Boston established an SEC record with 27 straight double-doubles, and she was selected the Naismith defensive player of the year in addition to being named player of the year. Staley fought hard for Boston to get the individual distinctions she has, even though she understood they weren’t all that essential to the city.

Other things didn’t become distractions because Boston’s mentality was so focused on the title. That isn’t to say she was exclusively thinking about basketball. Boston, like her South Carolina predecessor, 2020 WNBA MVP A’ja Wilson, is devoted to social justice and equality, as well as finding her position in the world beyond athletics.

When asked whether she had any advise for Boston, Wilson stated, “I’ve urged her to just keep being herself.” “They may attempt to pit you against other players in the media, or they may believe you are this, that, or something other. Don’t worry about it. You have no control over it. Control what you can and be true to yourself.”



Aliyah Boston, a standout for South Carolina, expresses her feelings after the Gamecocks defeated UConn to win the national title.

Boston is becoming more conscious of her significance in the sport, as well as what she means to the youngsters that watch her in Columbia, South Carolina, and the Virgin Islands.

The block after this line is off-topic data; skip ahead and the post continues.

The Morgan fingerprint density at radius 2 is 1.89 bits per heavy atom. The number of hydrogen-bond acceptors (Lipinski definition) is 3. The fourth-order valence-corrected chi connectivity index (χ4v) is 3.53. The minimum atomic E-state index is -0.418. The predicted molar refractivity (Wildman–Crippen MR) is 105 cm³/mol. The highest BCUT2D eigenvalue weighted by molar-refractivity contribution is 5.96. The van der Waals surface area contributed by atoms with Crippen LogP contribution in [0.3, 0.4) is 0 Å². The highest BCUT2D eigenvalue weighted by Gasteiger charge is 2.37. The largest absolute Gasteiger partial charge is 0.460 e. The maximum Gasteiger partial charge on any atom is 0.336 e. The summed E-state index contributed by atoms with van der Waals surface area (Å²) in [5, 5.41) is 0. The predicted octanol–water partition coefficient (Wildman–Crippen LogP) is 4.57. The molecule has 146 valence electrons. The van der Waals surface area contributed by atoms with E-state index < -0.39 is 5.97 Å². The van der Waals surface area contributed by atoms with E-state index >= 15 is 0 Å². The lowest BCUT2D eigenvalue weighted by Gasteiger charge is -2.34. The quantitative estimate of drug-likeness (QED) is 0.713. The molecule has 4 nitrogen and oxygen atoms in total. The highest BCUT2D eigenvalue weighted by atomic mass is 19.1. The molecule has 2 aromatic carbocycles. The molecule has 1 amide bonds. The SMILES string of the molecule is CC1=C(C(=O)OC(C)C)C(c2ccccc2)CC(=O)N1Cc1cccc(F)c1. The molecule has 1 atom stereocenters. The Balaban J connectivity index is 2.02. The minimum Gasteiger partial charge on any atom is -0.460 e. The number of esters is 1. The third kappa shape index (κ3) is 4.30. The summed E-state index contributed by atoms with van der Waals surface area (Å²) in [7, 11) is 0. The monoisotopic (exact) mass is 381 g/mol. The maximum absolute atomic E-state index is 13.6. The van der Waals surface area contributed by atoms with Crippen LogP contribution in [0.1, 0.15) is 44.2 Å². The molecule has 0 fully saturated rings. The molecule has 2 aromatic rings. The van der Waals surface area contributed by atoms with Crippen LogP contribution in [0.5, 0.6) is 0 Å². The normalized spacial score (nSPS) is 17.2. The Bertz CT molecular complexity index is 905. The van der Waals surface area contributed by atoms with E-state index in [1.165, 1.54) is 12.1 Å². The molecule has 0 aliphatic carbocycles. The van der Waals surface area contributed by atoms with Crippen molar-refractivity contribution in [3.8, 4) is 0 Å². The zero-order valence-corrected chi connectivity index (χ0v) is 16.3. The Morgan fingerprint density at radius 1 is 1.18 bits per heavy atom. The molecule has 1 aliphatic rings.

Her parents grinned as they related how they heard about a fourth-grader who gave a presentation on someone from the Virgin Islands who has inspired them. Boston was chosen, and the small girl even dyed the ends of her hair blue in honor of Boston, who is famed for her beautiful braids.

The national title does not erase 2021, but it does serve as a reminder to Boston of the importance of the hill she still had to climb after the setback. And there’s more to Boston than the ring she’ll get and the awards she’ll receive next season.

“I understand that I have a platform, and I believe that if I believe something is wrong or not occurring, I should be allowed to speak out about it,” Boston added. “It’s funny because I always assumed that if you had a huge platform, you shouldn’t be the one speaking while you’re in college.” Because everyone will have their own viewpoints.

“However, not everything will always go your way. It’s not even about sports; it’s about everything in life. It’s as if being able to stand out and utilize your voice, particularly as a person of color, is like having your ground.”

And now that she has a championship trophy in her hands, Boston is stronger than ever.